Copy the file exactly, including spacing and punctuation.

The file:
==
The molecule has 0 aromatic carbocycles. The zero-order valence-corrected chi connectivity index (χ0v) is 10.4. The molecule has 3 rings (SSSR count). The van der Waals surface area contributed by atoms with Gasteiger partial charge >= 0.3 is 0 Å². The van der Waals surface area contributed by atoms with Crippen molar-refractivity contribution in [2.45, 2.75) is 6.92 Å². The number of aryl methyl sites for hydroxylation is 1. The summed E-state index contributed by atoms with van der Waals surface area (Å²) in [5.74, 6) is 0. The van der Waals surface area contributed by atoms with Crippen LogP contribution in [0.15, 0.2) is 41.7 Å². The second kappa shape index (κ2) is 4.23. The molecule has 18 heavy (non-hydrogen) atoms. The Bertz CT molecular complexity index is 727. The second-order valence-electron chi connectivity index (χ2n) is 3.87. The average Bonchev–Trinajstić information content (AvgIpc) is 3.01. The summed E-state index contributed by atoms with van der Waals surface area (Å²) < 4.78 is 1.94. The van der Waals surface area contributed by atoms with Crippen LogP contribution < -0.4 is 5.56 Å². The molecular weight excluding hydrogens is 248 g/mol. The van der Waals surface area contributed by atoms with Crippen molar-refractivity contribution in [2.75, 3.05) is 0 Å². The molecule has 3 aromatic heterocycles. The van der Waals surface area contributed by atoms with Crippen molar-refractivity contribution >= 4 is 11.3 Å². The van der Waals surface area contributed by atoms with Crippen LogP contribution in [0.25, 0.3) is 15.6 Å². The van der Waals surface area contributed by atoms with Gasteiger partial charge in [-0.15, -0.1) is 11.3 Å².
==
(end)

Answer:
The molecule has 0 aromatic carbocycles. The zero-order valence-corrected chi connectivity index (χ0v) is 10.4. The molecule has 3 rings (SSSR count). The van der Waals surface area contributed by atoms with Gasteiger partial charge >= 0.3 is 0 Å². The van der Waals surface area contributed by atoms with Crippen molar-refractivity contribution in [2.45, 2.75) is 6.92 Å². The number of aryl methyl sites for hydroxylation is 1. The summed E-state index contributed by atoms with van der Waals surface area (Å²) in [5.74, 6) is 0. The van der Waals surface area contributed by atoms with Crippen LogP contribution in [0.15, 0.2) is 41.7 Å². The second kappa shape index (κ2) is 4.23. The molecule has 18 heavy (non-hydrogen) atoms. The Bertz CT molecular complexity index is 727. The second-order valence-electron chi connectivity index (χ2n) is 3.87. The average Bonchev–Trinajstić information content (AvgIpc) is 3.01. The summed E-state index contributed by atoms with van der Waals surface area (Å²) < 4.78 is 1.94. The van der Waals surface area contributed by atoms with Crippen LogP contribution < -0.4 is 5.56 Å². The molecular weight excluding hydrogens is 248 g/mol. The van der Waals surface area contributed by atoms with Crippen molar-refractivity contribution in [2.75, 3.05) is 0 Å². The molecule has 3 aromatic heterocycles. The van der Waals surface area contributed by atoms with Crippen molar-refractivity contribution >= 4 is 11.3 Å². The van der Waals surface area contributed by atoms with Crippen LogP contribution in [0.25, 0.3) is 15.6 Å². The van der Waals surface area contributed by atoms with Gasteiger partial charge in [-0.15, -0.1) is 11.3 Å².